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Association Steward Larry Snyder on the decision not to change the order of finish after an inquiry and jockey objection: “We based our decision on the fact that Jockey Ricardo Santana Jr. on Tapiture pushed his way out from behind the four horse (Strong Mandate) as the horses were straightening out into the stretch. Jockey Mike Smith was just holding his position.”

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Horse racing, Triple Crown

Lukas not happy with Strong Mandate’s Rebel effort?

Sounds like trainer D. Wayne Lukas wasn’t all that happy with Strong Mandate’s second place finish in Monday’s Rebel Stakes at Oaklawn Park.

Quotes are courtesy of the Oaklawn Park media department:

Lukas: “He ran well. He didn’t have the cleanest of trips. We had wanted to be more forwardly placed, but he got bumped leaving the gate and was actually wide the whole trip. The winner ran exceptional. We’ll just go back to the barn and look at the Rebel Stakes (March 15).”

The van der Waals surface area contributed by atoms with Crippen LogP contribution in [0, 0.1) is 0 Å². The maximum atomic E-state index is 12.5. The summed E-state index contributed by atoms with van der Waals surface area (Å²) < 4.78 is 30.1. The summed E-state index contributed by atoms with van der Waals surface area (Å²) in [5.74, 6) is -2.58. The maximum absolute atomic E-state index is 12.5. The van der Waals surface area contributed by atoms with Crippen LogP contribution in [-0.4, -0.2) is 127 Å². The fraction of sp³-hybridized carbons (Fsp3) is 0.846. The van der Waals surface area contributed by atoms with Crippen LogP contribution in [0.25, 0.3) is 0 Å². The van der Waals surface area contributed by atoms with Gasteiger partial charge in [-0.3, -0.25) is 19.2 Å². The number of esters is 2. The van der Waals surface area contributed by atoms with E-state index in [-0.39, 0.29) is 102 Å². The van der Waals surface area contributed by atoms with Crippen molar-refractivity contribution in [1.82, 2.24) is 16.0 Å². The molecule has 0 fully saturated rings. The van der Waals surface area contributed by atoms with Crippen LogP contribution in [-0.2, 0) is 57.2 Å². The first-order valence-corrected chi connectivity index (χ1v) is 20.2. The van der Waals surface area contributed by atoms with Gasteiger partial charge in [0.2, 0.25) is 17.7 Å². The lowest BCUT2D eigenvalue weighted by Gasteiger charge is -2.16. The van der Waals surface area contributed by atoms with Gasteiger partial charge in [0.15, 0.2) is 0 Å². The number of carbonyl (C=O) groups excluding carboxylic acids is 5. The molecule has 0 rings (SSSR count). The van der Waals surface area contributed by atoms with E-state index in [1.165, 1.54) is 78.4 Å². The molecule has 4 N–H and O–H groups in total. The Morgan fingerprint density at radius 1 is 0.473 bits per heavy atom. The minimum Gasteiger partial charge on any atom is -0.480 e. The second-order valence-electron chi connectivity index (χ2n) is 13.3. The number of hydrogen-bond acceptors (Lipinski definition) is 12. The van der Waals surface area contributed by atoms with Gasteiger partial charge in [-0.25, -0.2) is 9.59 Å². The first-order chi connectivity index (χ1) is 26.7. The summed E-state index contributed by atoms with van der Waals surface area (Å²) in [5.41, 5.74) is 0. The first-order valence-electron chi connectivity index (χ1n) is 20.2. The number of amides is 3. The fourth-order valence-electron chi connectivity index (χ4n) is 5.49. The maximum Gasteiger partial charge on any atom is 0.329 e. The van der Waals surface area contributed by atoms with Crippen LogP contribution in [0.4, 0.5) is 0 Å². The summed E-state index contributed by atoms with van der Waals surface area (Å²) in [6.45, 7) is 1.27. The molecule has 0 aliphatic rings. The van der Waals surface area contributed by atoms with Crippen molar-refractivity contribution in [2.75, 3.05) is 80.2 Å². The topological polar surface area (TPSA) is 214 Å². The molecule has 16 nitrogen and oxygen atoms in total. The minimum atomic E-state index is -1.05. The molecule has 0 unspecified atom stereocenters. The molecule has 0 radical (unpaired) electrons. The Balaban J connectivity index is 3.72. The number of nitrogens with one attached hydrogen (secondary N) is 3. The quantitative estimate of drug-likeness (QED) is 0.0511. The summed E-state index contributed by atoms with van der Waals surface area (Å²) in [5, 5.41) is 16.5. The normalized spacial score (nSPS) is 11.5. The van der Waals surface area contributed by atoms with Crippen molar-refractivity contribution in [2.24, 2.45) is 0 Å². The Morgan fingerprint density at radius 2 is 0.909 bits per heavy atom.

Jockey Joel Rosario, on Strong Mandate: “He broke a little slow. In the first turn, I wanted to get into position, but I couldn’t. I had to hold a bit because a few horses were bouncing in and out. He’s the kind of horse you need to let run easy. He’s a big horse and you want to let him do what he wants. Maybe next time we’ll get a better trip.”

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Winning trainer Steve Asmussen, Tapiture: “It was a big step forward for him. I was impressed with  what he did. I saw some things we need to improve and he’ll have to continue to improve with the races coming up. I think the series sets up really well for him.”

Winning jockey Ricardo Santana Jr, Tapiture: “This horse was working really nice. I was so excited for this race. When we got to the straight, he showed all his class. He was really nice and was really relaxed today.”